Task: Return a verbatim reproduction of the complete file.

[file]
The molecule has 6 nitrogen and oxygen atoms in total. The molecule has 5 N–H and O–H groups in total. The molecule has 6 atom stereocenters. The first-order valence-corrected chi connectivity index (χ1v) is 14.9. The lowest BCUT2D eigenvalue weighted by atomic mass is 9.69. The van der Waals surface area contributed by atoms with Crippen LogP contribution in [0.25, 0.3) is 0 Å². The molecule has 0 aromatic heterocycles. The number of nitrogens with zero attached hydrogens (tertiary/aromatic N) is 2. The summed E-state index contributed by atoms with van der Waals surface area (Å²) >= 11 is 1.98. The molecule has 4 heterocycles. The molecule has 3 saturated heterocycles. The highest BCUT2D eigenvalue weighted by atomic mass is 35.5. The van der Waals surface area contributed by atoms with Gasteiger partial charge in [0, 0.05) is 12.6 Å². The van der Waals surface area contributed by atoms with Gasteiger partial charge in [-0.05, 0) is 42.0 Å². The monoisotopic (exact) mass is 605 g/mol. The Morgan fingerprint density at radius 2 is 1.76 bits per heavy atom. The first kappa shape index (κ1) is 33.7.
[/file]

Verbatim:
The molecule has 6 nitrogen and oxygen atoms in total. The molecule has 5 N–H and O–H groups in total. The molecule has 6 atom stereocenters. The first-order valence-corrected chi connectivity index (χ1v) is 14.9. The lowest BCUT2D eigenvalue weighted by atomic mass is 9.69. The van der Waals surface area contributed by atoms with Crippen LogP contribution in [0.25, 0.3) is 0 Å². The molecule has 0 aromatic heterocycles. The number of nitrogens with zero attached hydrogens (tertiary/aromatic N) is 2. The summed E-state index contributed by atoms with van der Waals surface area (Å²) >= 11 is 1.98. The molecule has 4 heterocycles. The molecule has 3 saturated heterocycles. The highest BCUT2D eigenvalue weighted by atomic mass is 35.5. The van der Waals surface area contributed by atoms with Gasteiger partial charge in [0, 0.05) is 12.6 Å². The van der Waals surface area contributed by atoms with Gasteiger partial charge in [-0.05, 0) is 42.0 Å². The monoisotopic (exact) mass is 605 g/mol. The Morgan fingerprint density at radius 2 is 1.76 bits per heavy atom. The first kappa shape index (κ1) is 33.7.